Information that may be found in this database includes:
*In a few cases, a marriage will be listed twice, but in two different counties. This most often happened when a couple obtained a license in one county, but were actually married in another county. To provide additional research clues, this collection includes both entries.
Where to Go From Here:
Marriage records are great sources for genealogists because they document an individual in a particular place and time as well as provide details about that person's marriage.
It is important that you use the information found in this database to locate your ancestor in the original records that this index references. Usually more information is available in the records themselves than is found in an index. For example, marriage records sometimes provide the birth dates and places of the bride and groom, their parents' names, their addresses, and witnesses' names, in addition to the information listed in this index.
Copies of marriage records are available through the Florida Department of Health. They maintain marriage records beginning in January 1927. For information about how to obtain a copy, please visit their website: www.doh.state.fl.us. Records of marriages occurring before 1927 must be obtained from the clerk of the circuit court of the county in which the marriage license was issued.
Many of these marriages may also be available on microfilm at the Family History Library in Salt Lake City, Utah. These microfilms can be loaned out to thousands of local Family History Centers throughout the world.
About Marriage Records in General:
Marriage licenses are the most common marriage records in the United States. They are issued by the appropriate authority prior to the marriage ceremony, and they have come to replace the posting of banns and intentions. Marriage licenses, which grant permission for a marriage to be performed, are returned to civil authorities after the ceremony.
Marriage licenses exist in varying forms. A standard form generally asks for the names of the bride and groom, their residence at the time of application, the date the marriage was performed, the date the license was issued, the place of the marriage, and the name of the person performing the marriage ceremony.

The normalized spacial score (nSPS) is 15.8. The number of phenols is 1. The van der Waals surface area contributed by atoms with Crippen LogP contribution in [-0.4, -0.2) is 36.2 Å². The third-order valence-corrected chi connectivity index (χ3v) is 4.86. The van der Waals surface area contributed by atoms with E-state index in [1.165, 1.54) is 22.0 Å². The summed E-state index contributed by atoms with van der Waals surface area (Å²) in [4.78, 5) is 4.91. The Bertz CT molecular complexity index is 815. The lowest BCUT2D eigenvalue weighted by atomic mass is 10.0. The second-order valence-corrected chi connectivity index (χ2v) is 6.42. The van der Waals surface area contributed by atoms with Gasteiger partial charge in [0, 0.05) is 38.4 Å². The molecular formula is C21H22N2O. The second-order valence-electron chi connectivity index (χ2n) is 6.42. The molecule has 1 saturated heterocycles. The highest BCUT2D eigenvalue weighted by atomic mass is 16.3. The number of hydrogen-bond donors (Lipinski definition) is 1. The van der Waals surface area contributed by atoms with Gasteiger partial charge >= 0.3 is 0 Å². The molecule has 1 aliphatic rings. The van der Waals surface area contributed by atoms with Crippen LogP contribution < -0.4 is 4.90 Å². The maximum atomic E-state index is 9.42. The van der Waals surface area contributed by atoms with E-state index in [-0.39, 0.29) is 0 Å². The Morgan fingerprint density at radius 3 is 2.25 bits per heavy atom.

Marriage certificates are given to the couple after the ceremony is completed and are thus usually found among family records. There are exceptions, however. [Some] certificates…are similar to marriage licenses issued in other places.
This database contains both images of and indexes extracted from various records of marriages in Washington.
What You May Find in the Records
Marriage records can offer a wide range of details. While the indexes in this database may provide the basic facts surrounding a wedding—bride, groom, date, and place—images of marriage certificates may also include additional information such as
This database does not contain an image for every document included in the index.
This database is an index to marriages in Minnesota from 1958-2001 (excluding 1996). The database is a compilation of two indexes obtained from the Minnesota Center for Health Statistics (CHS) and Minnesota Department of Health (MDH).
Information available in this database includes:
*Exact dates of birth are only available in data from the MDH. Records from the Minnesota CHS may have estimated birth years calculated from the year of marriage and age of bride or groom.
**Only available for data from the MDH.
Data from the Minnesota CHS covers the years 1958-1995 (and may include a few earlier and later marriages). Data from the MDH covers the years 1997-2001. Records from the Minnesota CHS also include images of the index.
I Found An Ancestor In This Database….What Now?
Copies of marriage certificates are issued through the county where the marriage occurred. Contact the registrar office of the appropriate county for more information on ordering copies.